I was given the great fortune of being able to go behind the scenes at SeaWorld Orlando to tour the Manatee Rescue area. We have all seen commercials, news articles, and signs (Like the one next to Turtle Trek at SeaWorld Orlando) telling us how SeaWorld Company helps many animals in need.
To be able to see these majestic animals up close and see how the trained SeaWorld employees are helping them get on the road to recovery and back in the wild is definitely an experience. Our tour really started next to Turtle Trek. There is a large wall size sign of ‘Year To Date Animal Rescues” showing the number of Manatee, Sea Turtles and Bird SeaWorld Orlando has helped so far this year.
First Stop on the tour at the Year to Date Sign. The Tour guide talks to you about the facilities here at SeaWorld Orlando. Behind her is the rescue truck and stretcher on how they transport the Manatees to the facility. Next to that is three holding tanks, within all the holding tanks at the facility SeaWorld Orlando has the ability to care for 50 manatees at one time making it one of the largest Manatees Rescue centers in Florida. The main reasons for manatees needing to come to the Rescue Center is due to malnutrition and “cold stress”. Another reason would be from being injury from boating and fishing line accidents. A healthy manatee weighs roughly 2,000lbs and prefers waters at 68 degrees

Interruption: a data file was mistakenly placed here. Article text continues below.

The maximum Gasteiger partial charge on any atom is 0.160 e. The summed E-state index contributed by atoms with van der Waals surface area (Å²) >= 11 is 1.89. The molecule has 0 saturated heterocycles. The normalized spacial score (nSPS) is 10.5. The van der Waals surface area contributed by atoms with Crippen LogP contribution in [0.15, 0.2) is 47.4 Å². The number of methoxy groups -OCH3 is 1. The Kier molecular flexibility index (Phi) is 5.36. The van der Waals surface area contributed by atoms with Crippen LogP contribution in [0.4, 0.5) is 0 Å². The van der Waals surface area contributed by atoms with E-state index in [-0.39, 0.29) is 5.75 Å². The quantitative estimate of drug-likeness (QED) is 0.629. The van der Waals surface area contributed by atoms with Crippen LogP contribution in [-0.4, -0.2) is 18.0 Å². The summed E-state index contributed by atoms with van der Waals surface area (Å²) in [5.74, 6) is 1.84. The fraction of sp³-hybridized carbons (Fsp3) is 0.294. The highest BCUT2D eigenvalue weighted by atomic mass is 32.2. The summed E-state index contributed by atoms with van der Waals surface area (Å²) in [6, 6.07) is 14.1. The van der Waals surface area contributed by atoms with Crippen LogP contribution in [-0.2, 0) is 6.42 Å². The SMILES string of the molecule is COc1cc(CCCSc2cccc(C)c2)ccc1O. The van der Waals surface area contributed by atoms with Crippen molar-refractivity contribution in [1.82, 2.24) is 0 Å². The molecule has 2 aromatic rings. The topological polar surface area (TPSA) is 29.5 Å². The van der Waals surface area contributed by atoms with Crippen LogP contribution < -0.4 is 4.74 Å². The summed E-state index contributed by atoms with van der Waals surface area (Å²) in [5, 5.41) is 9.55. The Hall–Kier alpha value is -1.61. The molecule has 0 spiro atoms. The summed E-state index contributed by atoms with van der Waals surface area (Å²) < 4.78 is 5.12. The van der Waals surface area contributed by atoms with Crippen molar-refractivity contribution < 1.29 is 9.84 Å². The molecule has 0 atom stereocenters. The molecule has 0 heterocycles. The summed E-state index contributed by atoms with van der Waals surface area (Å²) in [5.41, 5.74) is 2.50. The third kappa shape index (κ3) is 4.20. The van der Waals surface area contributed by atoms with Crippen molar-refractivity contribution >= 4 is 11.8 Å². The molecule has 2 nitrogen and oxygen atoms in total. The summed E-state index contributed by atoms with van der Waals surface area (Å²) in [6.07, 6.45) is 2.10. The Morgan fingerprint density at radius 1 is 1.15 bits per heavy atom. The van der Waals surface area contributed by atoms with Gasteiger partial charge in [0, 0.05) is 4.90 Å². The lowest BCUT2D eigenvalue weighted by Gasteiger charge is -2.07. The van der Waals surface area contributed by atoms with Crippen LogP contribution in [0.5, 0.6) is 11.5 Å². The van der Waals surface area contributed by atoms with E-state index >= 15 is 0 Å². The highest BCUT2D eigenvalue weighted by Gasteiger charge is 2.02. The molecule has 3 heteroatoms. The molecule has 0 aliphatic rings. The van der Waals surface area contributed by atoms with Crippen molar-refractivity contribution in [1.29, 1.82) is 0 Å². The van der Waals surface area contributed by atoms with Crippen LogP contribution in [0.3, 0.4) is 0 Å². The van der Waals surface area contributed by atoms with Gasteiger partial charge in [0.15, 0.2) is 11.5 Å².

There are two main tanks the Medical Pool and Graduation Pool. The Medical Pool is a shallow brighter pool, which makes it easier for the SeaWorld medical staff to be able to monitor and care for the manatees. The deeper pool is call the Graduation Pool; it is deeper and darker which reflects more of what it would be like in nature. While staying at the Rescue Facility the adult manatees eat 300lbs of lettuce and spinach a day. SeaWorld Orlando works closely with Florida Fish and Wildlife to decide when and where a manatee can be release into the wild.
When calves are brought to the Rescue Facility, they are usually without an adult and very malnourished. SeaWorld has developed a special manatee formula made of Hypoallergenic baby formula, macadamia nut oil and honey which they are bottled fed until they reach the targeted weight of 600lbs then they are weaned onto solid foods. Calves are released back to the wild when they are at least 600lbs and a minimum of three years old. If two calves come in at the same time (or close to it) they will bond together in pairs. When this happens, the manatees will be released into the wild together.
While staying a SeaWorld Orlando you can find manatee calves in the nursery pool located next to the manatee exhibit. You will also notice a 3,000lbs manatee named Sarah there as well. Sarah has become the surrogate mother for many manatee calves that has come to SeaWorld. She takes care of them, teaches the young calves and on occasion has even allowed the calves to nurse (even though she doesn’t produce any milk). Currently there are five calves at SeaWorld Orlando, Morel and Mable, MaryKate and Ashley, and Chili Cheese. Make sure you stop on by to see them and say hello to Sarah.
During this tour, I learned so much about manatees and the efforts SeaWorld is doing to take care and protect these amazing animals. If you want to see these beautiful animals at SeaWorld head over to Turtle Trek. If you want to learn more about manatees attend one of the Keeper Talk in the Manatee Rehabilitation Area (check the Today’s Schedule for event times). If you are interested in learning more about the rescue efforts of SeaWorld Orlando I would highly recommend taking the SeaWorld Rescue Tour. SeaWorld Orlando has so much more to offer then just roller coasters and fish tanks, make sure you take advantage of all SeaWorld Orlando has to offer.